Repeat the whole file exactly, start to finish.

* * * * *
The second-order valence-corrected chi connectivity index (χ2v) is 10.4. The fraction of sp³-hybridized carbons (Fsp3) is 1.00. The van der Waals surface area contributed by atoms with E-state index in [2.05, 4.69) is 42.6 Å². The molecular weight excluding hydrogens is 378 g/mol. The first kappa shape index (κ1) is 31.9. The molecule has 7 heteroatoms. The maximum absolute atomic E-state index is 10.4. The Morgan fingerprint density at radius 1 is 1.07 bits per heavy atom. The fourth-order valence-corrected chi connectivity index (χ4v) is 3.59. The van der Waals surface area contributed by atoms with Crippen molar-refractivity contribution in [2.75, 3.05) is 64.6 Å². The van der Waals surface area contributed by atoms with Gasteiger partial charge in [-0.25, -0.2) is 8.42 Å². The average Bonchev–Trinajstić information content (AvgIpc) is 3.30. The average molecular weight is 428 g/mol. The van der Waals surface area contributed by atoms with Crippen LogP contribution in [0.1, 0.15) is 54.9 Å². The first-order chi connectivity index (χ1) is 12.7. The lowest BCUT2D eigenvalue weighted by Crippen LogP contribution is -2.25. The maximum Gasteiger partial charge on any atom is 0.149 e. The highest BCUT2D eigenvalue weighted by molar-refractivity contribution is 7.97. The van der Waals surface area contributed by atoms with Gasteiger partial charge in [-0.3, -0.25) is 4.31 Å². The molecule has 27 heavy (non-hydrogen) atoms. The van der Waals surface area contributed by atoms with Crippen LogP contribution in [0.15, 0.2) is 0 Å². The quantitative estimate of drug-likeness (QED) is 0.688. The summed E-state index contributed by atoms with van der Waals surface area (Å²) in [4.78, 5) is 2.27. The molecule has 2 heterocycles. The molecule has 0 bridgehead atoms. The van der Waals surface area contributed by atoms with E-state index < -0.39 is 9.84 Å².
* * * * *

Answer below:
The second-order valence-corrected chi connectivity index (χ2v) is 10.4. The fraction of sp³-hybridized carbons (Fsp3) is 1.00. The van der Waals surface area contributed by atoms with E-state index in [2.05, 4.69) is 42.6 Å². The molecular weight excluding hydrogens is 378 g/mol. The first kappa shape index (κ1) is 31.9. The molecule has 7 heteroatoms. The maximum absolute atomic E-state index is 10.4. The Morgan fingerprint density at radius 1 is 1.07 bits per heavy atom. The fourth-order valence-corrected chi connectivity index (χ4v) is 3.59. The van der Waals surface area contributed by atoms with Crippen molar-refractivity contribution in [2.75, 3.05) is 64.6 Å². The van der Waals surface area contributed by atoms with Gasteiger partial charge in [-0.25, -0.2) is 8.42 Å². The average Bonchev–Trinajstić information content (AvgIpc) is 3.30. The average molecular weight is 428 g/mol. The van der Waals surface area contributed by atoms with Crippen LogP contribution in [0.1, 0.15) is 54.9 Å². The first-order chi connectivity index (χ1) is 12.7. The lowest BCUT2D eigenvalue weighted by Crippen LogP contribution is -2.25. The maximum Gasteiger partial charge on any atom is 0.149 e. The highest BCUT2D eigenvalue weighted by molar-refractivity contribution is 7.97. The van der Waals surface area contributed by atoms with Gasteiger partial charge in [-0.3, -0.25) is 4.31 Å². The molecule has 27 heavy (non-hydrogen) atoms. The van der Waals surface area contributed by atoms with Crippen LogP contribution in [0.15, 0.2) is 0 Å². The quantitative estimate of drug-likeness (QED) is 0.688. The summed E-state index contributed by atoms with van der Waals surface area (Å²) in [4.78, 5) is 2.27. The molecule has 2 heterocycles. The molecule has 0 bridgehead atoms. The van der Waals surface area contributed by atoms with E-state index < -0.39 is 9.84 Å².